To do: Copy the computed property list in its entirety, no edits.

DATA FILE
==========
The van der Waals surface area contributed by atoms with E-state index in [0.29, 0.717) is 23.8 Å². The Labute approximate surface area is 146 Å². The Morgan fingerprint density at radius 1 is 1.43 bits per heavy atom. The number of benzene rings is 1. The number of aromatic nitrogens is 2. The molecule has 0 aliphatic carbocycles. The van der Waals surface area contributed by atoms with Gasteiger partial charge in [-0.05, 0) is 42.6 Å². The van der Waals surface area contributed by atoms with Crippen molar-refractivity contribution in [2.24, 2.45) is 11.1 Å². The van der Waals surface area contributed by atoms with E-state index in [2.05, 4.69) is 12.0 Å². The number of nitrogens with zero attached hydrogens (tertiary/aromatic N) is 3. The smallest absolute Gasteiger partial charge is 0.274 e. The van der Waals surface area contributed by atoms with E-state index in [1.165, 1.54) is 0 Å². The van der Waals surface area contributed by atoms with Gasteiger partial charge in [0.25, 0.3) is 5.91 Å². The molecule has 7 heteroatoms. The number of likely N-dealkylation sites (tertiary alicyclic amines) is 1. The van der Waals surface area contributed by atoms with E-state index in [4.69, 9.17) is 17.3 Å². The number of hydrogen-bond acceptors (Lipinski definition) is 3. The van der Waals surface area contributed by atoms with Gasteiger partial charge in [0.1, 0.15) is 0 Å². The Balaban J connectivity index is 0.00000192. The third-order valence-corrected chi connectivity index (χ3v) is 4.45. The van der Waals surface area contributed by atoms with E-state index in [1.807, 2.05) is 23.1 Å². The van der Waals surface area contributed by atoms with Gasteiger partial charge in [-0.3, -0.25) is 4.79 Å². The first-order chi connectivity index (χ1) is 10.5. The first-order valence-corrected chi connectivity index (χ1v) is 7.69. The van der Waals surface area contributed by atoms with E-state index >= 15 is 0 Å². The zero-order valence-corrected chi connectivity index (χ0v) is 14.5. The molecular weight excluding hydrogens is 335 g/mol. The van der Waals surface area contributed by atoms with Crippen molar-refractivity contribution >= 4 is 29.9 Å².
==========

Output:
The van der Waals surface area contributed by atoms with E-state index in [0.29, 0.717) is 23.8 Å². The Labute approximate surface area is 146 Å². The Morgan fingerprint density at radius 1 is 1.43 bits per heavy atom. The number of benzene rings is 1. The number of aromatic nitrogens is 2. The molecule has 0 aliphatic carbocycles. The van der Waals surface area contributed by atoms with Gasteiger partial charge in [-0.05, 0) is 42.6 Å². The van der Waals surface area contributed by atoms with Crippen molar-refractivity contribution in [2.24, 2.45) is 11.1 Å². The van der Waals surface area contributed by atoms with E-state index in [2.05, 4.69) is 12.0 Å². The number of nitrogens with zero attached hydrogens (tertiary/aromatic N) is 3. The smallest absolute Gasteiger partial charge is 0.274 e. The van der Waals surface area contributed by atoms with E-state index in [1.165, 1.54) is 0 Å². The van der Waals surface area contributed by atoms with Gasteiger partial charge in [0.25, 0.3) is 5.91 Å². The molecule has 7 heteroatoms. The number of likely N-dealkylation sites (tertiary alicyclic amines) is 1. The van der Waals surface area contributed by atoms with E-state index in [4.69, 9.17) is 17.3 Å². The number of hydrogen-bond acceptors (Lipinski definition) is 3. The van der Waals surface area contributed by atoms with Gasteiger partial charge in [0.1, 0.15) is 0 Å². The Balaban J connectivity index is 0.00000192. The third-order valence-corrected chi connectivity index (χ3v) is 4.45. The van der Waals surface area contributed by atoms with E-state index in [1.807, 2.05) is 23.1 Å². The van der Waals surface area contributed by atoms with Gasteiger partial charge in [-0.3, -0.25) is 4.79 Å². The first-order chi connectivity index (χ1) is 10.5. The first-order valence-corrected chi connectivity index (χ1v) is 7.69. The van der Waals surface area contributed by atoms with E-state index >= 15 is 0 Å². The zero-order valence-corrected chi connectivity index (χ0v) is 14.5. The molecular weight excluding hydrogens is 335 g/mol. The van der Waals surface area contributed by atoms with Crippen molar-refractivity contribution >= 4 is 29.9 Å².